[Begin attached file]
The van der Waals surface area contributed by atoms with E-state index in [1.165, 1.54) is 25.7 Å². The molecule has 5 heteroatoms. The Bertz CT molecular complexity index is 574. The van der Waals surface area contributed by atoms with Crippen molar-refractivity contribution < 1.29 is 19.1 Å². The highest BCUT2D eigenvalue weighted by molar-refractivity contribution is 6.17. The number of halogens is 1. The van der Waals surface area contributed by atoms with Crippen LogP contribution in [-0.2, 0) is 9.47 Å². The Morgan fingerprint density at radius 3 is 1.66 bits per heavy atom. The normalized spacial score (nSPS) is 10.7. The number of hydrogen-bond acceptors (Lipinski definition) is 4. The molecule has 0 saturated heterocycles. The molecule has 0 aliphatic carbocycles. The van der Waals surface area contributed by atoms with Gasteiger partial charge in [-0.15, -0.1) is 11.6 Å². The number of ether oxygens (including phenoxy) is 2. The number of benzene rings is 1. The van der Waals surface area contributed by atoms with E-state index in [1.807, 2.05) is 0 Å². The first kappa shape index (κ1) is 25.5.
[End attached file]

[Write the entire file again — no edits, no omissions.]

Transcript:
The van der Waals surface area contributed by atoms with E-state index in [1.165, 1.54) is 25.7 Å². The molecule has 5 heteroatoms. The Bertz CT molecular complexity index is 574. The van der Waals surface area contributed by atoms with Crippen molar-refractivity contribution < 1.29 is 19.1 Å². The highest BCUT2D eigenvalue weighted by molar-refractivity contribution is 6.17. The number of halogens is 1. The van der Waals surface area contributed by atoms with Crippen LogP contribution in [-0.2, 0) is 9.47 Å². The Morgan fingerprint density at radius 3 is 1.66 bits per heavy atom. The normalized spacial score (nSPS) is 10.7. The number of hydrogen-bond acceptors (Lipinski definition) is 4. The molecule has 0 saturated heterocycles. The molecule has 0 aliphatic carbocycles. The van der Waals surface area contributed by atoms with Gasteiger partial charge in [-0.15, -0.1) is 11.6 Å². The number of ether oxygens (including phenoxy) is 2. The number of benzene rings is 1. The van der Waals surface area contributed by atoms with E-state index in [1.807, 2.05) is 0 Å². The first kappa shape index (κ1) is 25.5.